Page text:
NFC stands for Near Field Communication, a short range wireless RFID (Radio Frequency Identification) communication technology which allows two devices to communicate and share information with one another once they are within a certain range. What’s especially cool about NFC technology is that there’s no need to download or launch an application to use it – bringing the NFC-equipped devices near one another automatically triggers the action.
But isn’t that a QR code?
The short answer? Not exactly.
Though QR codes and NFC can both be used to transfer data and link content wirelessly, there are some key factors that differentiate one from the other. Here’s an infographic from www.unitag.io which illustrates how you can tell them apart.
Then how does this apply to my marketing?
To unleash the full potential of what NFC technology has to offer, we’ve compiled a few simple ideas and benefits to using it in your future marketing campaigns.
It works everywhere. That bus station in the middle of nowhere? NFC works there. How about that national park with spotty cell service? Yup, there, too. What’s truly remarkable about NFC technology is that it’s usable in environments where Bluetooth or service is of limited use.
It allows you to tell a bigger story.Does your business’ product or service have more to it than can fit on an ad or shelf-talker? NFC might just be for you. A simple NFC tag embedded in a shelf-talker, POS display or packaging can deliver additional information – such as free recipes, loyalty discounts, video demonstrations or educational material – that can provide more context for customers and motivate them to act.
It takes the online offline (and vice versa). Roughly three quarters of Americans currently own smartphones, according to a 2017 study by the Pew Research Center. They don’t predict this will be slowing down anytime soon. As a marketer, it’s becoming increasingly important to build more integrated customer experiences that can bridge the virtual and physical worlds in a way that fits buyers’ lifestyles and captures their attention.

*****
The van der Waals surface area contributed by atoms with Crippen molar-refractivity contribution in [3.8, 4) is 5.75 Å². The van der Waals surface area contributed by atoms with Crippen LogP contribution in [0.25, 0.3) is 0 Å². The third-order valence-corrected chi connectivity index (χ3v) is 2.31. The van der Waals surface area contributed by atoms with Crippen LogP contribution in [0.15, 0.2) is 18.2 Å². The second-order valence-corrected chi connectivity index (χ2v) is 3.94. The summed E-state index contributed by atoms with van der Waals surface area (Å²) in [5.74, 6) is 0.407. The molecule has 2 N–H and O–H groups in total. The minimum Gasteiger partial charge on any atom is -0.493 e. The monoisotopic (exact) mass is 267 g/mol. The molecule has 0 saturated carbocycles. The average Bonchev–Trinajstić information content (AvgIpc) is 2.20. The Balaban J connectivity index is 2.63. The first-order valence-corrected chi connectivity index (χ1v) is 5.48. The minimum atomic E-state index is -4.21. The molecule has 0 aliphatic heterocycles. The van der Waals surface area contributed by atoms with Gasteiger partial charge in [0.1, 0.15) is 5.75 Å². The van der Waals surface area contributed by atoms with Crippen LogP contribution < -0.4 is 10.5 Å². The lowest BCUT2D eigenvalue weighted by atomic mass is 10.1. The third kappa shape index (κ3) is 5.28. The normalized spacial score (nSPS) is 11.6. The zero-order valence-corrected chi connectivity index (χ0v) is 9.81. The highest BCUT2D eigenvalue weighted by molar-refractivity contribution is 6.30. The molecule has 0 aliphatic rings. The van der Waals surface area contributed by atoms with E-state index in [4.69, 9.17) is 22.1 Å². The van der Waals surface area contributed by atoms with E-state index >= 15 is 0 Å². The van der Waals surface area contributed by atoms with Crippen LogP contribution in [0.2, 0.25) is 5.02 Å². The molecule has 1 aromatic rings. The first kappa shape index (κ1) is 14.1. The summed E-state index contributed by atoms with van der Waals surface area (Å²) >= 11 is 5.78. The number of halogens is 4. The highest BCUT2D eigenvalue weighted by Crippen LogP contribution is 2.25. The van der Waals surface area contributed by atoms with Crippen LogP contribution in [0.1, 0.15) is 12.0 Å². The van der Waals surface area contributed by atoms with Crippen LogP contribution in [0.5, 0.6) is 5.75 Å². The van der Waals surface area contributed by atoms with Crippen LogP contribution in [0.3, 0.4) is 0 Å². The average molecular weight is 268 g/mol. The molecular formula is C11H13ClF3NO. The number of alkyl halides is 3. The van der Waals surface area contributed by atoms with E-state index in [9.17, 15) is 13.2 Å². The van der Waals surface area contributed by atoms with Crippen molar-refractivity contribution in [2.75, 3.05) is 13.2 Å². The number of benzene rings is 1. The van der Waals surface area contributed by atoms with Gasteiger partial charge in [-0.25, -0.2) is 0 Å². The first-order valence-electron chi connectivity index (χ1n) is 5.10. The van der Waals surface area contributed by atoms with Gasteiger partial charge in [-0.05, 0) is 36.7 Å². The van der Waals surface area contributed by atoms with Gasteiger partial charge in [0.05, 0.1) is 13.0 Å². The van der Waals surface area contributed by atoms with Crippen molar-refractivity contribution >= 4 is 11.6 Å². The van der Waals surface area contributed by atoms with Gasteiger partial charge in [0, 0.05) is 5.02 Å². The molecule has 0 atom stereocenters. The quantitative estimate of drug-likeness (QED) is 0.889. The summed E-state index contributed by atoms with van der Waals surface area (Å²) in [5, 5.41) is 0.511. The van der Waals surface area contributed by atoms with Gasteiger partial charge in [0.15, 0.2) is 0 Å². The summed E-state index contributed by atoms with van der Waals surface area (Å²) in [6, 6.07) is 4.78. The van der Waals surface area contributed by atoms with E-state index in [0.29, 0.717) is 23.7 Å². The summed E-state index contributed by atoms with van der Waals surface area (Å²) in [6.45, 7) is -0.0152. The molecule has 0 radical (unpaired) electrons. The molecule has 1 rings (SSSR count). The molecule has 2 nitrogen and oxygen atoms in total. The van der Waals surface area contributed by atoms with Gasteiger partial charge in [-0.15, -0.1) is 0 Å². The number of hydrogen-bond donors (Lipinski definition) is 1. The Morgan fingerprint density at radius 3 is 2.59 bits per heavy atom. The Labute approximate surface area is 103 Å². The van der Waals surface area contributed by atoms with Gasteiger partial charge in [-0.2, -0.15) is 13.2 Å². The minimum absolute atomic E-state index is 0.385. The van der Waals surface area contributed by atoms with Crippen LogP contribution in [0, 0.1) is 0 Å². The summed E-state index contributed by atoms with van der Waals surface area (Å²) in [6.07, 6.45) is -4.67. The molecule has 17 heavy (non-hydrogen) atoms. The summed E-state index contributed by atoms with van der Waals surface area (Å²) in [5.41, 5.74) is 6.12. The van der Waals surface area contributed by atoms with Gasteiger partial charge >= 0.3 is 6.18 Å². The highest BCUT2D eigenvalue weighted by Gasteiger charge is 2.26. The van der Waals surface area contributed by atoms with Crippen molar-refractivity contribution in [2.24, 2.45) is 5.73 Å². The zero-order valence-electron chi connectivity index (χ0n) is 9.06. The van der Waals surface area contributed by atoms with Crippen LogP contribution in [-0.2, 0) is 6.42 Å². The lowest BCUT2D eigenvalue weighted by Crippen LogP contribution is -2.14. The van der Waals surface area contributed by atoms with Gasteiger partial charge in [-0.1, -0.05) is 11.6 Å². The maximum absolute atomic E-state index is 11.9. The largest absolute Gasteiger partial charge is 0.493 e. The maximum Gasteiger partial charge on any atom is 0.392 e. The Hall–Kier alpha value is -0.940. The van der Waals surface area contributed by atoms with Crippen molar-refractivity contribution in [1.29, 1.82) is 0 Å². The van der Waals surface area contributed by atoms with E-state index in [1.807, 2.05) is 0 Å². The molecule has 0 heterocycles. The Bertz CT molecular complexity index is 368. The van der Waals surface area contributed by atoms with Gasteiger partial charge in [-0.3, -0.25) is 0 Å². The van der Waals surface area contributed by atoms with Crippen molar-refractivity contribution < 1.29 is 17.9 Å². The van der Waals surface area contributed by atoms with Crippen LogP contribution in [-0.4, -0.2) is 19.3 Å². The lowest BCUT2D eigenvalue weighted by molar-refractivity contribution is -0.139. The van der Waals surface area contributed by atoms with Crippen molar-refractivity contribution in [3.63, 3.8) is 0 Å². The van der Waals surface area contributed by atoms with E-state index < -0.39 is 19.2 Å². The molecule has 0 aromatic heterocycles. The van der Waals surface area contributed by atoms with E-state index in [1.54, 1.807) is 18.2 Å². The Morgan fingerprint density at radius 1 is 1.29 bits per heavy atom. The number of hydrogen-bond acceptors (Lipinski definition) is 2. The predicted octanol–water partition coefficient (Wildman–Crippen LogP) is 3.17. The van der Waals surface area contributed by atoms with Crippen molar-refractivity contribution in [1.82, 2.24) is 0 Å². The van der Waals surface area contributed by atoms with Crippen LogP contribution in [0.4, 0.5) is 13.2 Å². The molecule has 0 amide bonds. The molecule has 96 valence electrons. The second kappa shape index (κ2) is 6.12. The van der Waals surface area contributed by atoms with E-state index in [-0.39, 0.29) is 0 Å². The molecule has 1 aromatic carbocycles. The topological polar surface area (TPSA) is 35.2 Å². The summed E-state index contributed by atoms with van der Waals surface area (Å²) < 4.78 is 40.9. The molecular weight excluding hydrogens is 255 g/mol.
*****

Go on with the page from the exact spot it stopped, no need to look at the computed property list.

It helps create tailored offerings for customers.As marketers, we all know that the most valuable currency we have is data. The more we know about the preferences, geography, income and purchasing habits of each target customer, the better we can reach them at the right time in the right place with the right offer. With NFC, a direct connection is initiated between individuals and marketers. As a result, we’re able to learn more about them and develop tailored offerings they value.
It hands the power over to consumers, but not entirely. It’s been said that the average American sees or hears more than 4,000 ads per day. In a world where each one of us is bombarded with unsolicited advertising, NFC technology gives users greater control over their interactions.
Interested to learn more about NFC? Visit our Print and NFC page on the Structural Graphics website to see examples of NFC campaigns our clients have created.
Contact us for more information on the technology, how we’ve implemented it and what we can do using NFC to help your business. The possibilities are endless.
Earlier in the year, the U.S. Postal Service re-introduced the first of six new promotions on direct mail for business. Although these promotions could provide substantial discounts on postage for businesses looking to send direct mail, meeting the requirements will entail some work. Here, we’ve broken down two of the six promotions the USPS is offering in 2019.
The Tactile, Sensory and Interactive (TSI) promotion is for mailers who enhance their customers’ experience through direct mail via the use of advanced print innovations in paper, specialty inks and interactive elements like pop-ups or folds. Mailers can register for this promotion through July 31, 2019 upon which they’ll be eligible for an upfront two percent postage discount during the promotional period on qualified marketing mail, non-profit letters and flats.
The USPS’ second promotion, for Emerging and Advanced Technology, encourages mailers to incorporate emerging technologies like Augmented Reality (AR), Near Field Communications (NFC), Virtual Reality (VR), and Video In Print into their direct mail pieces. The idea here is to make the physical direct mail piece more effective by incorporating it into a cohesive and multi-channel campaign. Registration is open through August 31, 2019 and the promotion runs from March 1 through August 31. Like the TSI promotion, the Emerging and Advanced Technology promotion gives an upfront two percent postage discount at the time of mailing.